Berkshire Hathaway’s (BRK.B) chief executive officer and chairman, Warren Buffett, knows quality companies when he sees them. Along with his insistence on paying a reasonable valuation for his investments, this has helped Berkshire Hathaway grow its investment portfolio’s value to a whopping $325.9 billion.
The company’s $33.7 million position in the consumer staple Mondelez International (MDLZ) is one of its smaller stakes. But don’t let that fool you: Mondelez is a blue-chip dividend stock that income investors with extra capital should strongly consider buying. Let’s delve into the company’s fundamentals and valuation to elaborate further.
Iconic brands yield impressive earnings results
Consumers may not be familiar with Mondelez itself. But with brands such as Oreo cookies, Chips Ahoy! cookies, Ritz crackers, and Triscuit crackers, it’s a safe bet that most consumers have at least one of the company’s products in their homes right now. These brands explain how Mondelez’s market share in the biscuits category (i.e., cookies and crackers) is No. 1 in the world while it is second in the chocolate category.
The company logged $7.3 billion in net revenue during the second quarter that ended June 30. This was good enough for a 9.5% year-over-year growth rate. How did the large-cap consumer staple put up such solid net revenue growth for the quarter?
Mondelez’s organic net revenue surged 13.1% higher year over year in the quarter. The company passed 8% price hikes onto consumers during the quarter due to rising raw material and transportation costs. However, because Mondelez’s products are embedded in the daily routines of consumers, the company’s organic net revenue grew 5% from increased product volume. Consumers responded about as well to higher prices as Mondelez could have hoped, buying even more products from the company than during the year-ago quarter.
Mondelez sells its products in over 150 countries and converts local currencies back into U.S. dollars for financial reporting purposes. This explains how the company was harmed by a robust dollar in the second quarter, which is why net revenue growth lagged behind organic net revenue growth.
Mondelez generated $0.72 in currency-neutral non-GAAP (generally accepted accounting principles) diluted earnings per share (EPS) during the second quarter. This represented a 9.1% growth rate over the year-ago period. Mondelez’s larger net revenue base and a 1.9% reduction in its diluted outstanding share count to 1.4 billion shares were the two pieces of the puzzle that account for its constant currency-adjusted diluted EPS growth for the quarter.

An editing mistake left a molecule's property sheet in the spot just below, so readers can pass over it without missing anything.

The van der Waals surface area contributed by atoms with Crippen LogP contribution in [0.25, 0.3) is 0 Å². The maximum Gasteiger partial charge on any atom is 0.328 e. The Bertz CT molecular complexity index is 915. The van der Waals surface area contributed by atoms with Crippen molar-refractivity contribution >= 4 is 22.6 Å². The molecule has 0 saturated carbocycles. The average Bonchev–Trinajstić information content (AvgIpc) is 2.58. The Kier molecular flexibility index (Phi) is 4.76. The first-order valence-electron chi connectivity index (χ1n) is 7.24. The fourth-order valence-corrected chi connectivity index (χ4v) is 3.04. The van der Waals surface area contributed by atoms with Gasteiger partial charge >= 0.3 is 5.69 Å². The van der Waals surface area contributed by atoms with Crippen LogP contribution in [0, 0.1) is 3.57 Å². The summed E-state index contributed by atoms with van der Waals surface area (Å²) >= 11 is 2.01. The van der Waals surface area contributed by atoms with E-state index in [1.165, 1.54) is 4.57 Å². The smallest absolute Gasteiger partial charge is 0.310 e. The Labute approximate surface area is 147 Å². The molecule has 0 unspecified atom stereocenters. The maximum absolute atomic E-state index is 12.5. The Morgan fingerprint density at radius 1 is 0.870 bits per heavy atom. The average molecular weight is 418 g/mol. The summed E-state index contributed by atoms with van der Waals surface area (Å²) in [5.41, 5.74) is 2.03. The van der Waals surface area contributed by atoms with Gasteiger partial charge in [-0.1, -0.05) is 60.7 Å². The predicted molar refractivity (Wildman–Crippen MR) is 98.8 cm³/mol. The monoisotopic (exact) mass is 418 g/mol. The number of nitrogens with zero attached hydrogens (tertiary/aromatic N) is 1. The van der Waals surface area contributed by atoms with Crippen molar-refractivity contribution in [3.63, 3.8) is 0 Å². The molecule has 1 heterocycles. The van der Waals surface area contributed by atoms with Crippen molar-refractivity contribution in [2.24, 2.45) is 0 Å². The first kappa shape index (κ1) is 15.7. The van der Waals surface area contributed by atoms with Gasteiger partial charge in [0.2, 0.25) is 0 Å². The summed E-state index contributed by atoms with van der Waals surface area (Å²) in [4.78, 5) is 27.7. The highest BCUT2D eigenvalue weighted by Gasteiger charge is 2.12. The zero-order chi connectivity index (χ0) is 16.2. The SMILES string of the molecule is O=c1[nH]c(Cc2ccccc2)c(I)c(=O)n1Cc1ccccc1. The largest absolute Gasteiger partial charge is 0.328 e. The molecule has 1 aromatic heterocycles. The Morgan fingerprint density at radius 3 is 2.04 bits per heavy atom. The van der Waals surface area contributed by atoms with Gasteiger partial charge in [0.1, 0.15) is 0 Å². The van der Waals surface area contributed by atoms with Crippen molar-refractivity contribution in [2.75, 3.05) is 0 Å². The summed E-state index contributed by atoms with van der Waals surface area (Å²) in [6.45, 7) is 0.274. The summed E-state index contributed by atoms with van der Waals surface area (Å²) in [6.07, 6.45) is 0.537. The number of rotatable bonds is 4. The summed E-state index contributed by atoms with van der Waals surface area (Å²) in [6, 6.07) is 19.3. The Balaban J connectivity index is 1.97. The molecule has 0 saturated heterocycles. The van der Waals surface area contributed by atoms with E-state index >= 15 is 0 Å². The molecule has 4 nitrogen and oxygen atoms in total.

As a result of the company’s strategic acquisitions like the high-growth well-being snack-bar brand Clif Bar, analysts are projecting 4.9% annual earnings growth over the next five years. For context, the acquisition of Clif Bar adds more than $1 billion to Mondelez’s annual sales from the start. And with more consumers seeking snacks to accommodate their active lifestyles, Clif Bar has room to grow both in the U.S. and internationally.
Respectable dividend growth should persist
Mondelez’s 2.6% dividend yield is meaningfully above the S&P 500 index’s 1.8% dividend yield. And the company also has the potential to continue handing out generous dividend raises to its shareholders similar to the most recent 10% hike announced in July.
This is because it’s forecasted that Mondelez’s dividend payout ratio will be a tad over 49% in 2022. That provides the company with the retained earnings required for bolt-on acquisitions and debt repayment to further strengthen the business. This is why I would be surprised to see any less than high-single-digit annual dividend growth from Mondelez over the next few years, which would be a nice pairing of starting income and future income.
The valuation is rational
Mondelez is a great company. And the financial markets don’t appear to have priced the stock beyond a sensible valuation.
Mondelez’s forward price-to-earnings (P/E) ratio of 19.9 is just a slight premium to the consumer staples sector forward P/E ratio of 19.2. That’s hardly an excessive valuation to pay for an above-average quality business, which is what makes Mondelez an intriguing choice for dividend growth investors.
— Kody Kester
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Source: The Motley Fool